Review: Tuhog

Dale's Review:

Last December, when Star Cinema's One More Try was shown in local cinemas, we pointed out how the movie got the idea from a 2007 Chinese film, In Love We Trust. This fact actually became subject of much criticism online and on these same pages we pointed out how the local version of the film, produced almost five years later, was inferior to the original. (Read our review of One More Try)

Yesterday, as soon as we posted on Facebook and Twitter that Tuhog is the finest film that Star Cinema has released locally this year, we were shown a Youtube video that seemed to confirm that the general idea of Tuhog was lifted off an episode of the popular medical drama series, Grey's Anatomy. To this, I quickly replied that beyond the medical aspect, the three individual stories within the film were quite decent on their own.

I personally have nothing against recycling ideas as long as studios make sure that they make improvements on them. For Tuhog, the similarity with that particular episode of Grey's ended on the impalement part which was used as a mere foreground for three compelling stories.

Story 1. Leo Martinez takes the audience through the journey of a retired old man who is going after his passion. On the way, we take a pit stop through his insecurities, the pain and fear of getting old and the comfort that is derived off family and friendships that have endured the years. Often poignant in its honesty, this story unearths our fears and makes us believe that so long as we have loved ones that stand by our side, we can do anything at any point in our lives.

Story 2. Eugene Domingo gives us Fiesta while Jake Cuenca gives us a version of himself that we have not seen before. Cuenca gives an honest performance that becomes a worthy catalyst of the story as a man who is trying to outrun his troubled life.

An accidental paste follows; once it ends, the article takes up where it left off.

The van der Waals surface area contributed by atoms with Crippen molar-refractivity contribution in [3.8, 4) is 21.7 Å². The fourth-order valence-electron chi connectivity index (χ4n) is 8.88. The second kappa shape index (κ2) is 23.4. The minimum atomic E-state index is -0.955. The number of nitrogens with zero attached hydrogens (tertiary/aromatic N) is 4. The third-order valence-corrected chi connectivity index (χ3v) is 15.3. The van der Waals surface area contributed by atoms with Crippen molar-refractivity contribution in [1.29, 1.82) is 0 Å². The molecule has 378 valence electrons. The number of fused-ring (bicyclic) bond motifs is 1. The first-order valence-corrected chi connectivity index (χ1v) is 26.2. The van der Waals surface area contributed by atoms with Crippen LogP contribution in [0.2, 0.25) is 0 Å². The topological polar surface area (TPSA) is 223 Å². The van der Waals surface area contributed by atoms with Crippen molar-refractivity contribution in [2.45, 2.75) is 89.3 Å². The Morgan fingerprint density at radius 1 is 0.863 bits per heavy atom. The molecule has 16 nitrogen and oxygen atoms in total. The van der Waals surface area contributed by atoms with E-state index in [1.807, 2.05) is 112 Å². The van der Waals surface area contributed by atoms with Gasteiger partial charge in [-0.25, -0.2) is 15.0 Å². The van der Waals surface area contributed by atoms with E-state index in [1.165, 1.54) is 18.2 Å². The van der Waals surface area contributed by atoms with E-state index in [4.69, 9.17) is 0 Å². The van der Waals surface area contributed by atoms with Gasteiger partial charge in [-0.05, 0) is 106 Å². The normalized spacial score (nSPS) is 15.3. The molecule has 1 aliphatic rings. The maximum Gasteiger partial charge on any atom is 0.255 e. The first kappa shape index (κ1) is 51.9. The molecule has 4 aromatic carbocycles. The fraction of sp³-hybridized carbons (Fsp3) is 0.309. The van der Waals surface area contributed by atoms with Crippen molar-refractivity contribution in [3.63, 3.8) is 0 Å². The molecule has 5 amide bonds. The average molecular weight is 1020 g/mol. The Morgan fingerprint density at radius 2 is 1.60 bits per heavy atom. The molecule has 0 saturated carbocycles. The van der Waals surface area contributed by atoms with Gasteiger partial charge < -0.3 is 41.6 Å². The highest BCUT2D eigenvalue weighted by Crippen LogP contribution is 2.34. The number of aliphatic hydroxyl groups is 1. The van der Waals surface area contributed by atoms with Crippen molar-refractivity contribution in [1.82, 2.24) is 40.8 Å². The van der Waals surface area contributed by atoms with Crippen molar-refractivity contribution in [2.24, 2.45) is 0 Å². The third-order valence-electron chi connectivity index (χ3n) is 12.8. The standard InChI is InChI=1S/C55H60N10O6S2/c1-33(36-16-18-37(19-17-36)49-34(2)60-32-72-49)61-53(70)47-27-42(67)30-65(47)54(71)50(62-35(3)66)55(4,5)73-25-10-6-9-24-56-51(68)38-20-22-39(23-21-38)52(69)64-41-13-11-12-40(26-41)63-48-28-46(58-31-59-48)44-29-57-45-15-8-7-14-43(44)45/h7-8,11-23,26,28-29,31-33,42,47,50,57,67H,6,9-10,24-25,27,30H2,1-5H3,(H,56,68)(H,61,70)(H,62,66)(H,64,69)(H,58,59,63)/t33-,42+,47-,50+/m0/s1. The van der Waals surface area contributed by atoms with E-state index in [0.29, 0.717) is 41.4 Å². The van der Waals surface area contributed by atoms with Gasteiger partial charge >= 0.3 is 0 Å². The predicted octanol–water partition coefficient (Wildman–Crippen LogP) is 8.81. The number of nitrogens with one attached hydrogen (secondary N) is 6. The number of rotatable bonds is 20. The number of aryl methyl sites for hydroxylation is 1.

Fiesta, on the other hand, shows us a life that is as chaotic and as dreary as that fateful bus ride that eventually claims the life of a main character. Fiesta is often strong and she scares people but beyond her facade is a sad tale that is evident in Eugene Domingo's eyes. Even before we take that detour to see her life, we see that Fiesta is weighed down by the shadows of her past; her burden defying her tough exterior. We see a flicker of hope as she finds a way to live her life but this is only temporary and this ends painfully. 

Story 3. Enchong Dee gives us his career's most credible performance as Caloy. He takes us on a journey over the forgotten troubles of our youth and reminds us of a time when our lives revolved on nothing else but love. His troubles seem a tad less important than the other main leads but he managed to make us believe that without this love, his world could crumble just as easily as someone that stands to lose everything for risks taken at the twilight of his life.

These stories were ably skewered together by Veronica Velasco and Jinky Laurel in a manner that is long missed from Star Cinema films. While the film isn't perfect, it is by far the best product that Star Cinema has come up with in recent years. Devoid of that commercial and condescending feel that has become synonymous with the brand, this film simply restores our faith in the studio. It makes us look forward to similar projects that finally make us feel that Star Cinema (through its indie arm) can go beyond formula and help uplift the local film industry.

Rating: 4/5

Jae's Review:

The good: The three main character's individual storylines were well fleshed out and were obviously given great attention by the writer and director.

The drama scenes were not pilit, just shown in a matter-of-fact way which is how I like it - no TV Patrol or telenovela acting here.

All the actors seem to be in their element. Of course, this is expected from Eugene and Leo but what was surprising is how good Enchong and Jake were in this movie.

The (not so) bad: The movie took its time to tell the individual character's story, which is great and gave more depth to each of their storylines but the ending seemed to be too quick and sudden. I feel like they should have at least given more importance to the 'Tuhog' part in the end. It felt like the ending was rushed.

Should you watch this? Yup, not only for Enchong's shirtless scenes but also if you love a good story about life, death and the choices we make.

Rating: 3.5/5
Average Rating: 3.75

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Post a Comment

  1. Anonymous7/18/2013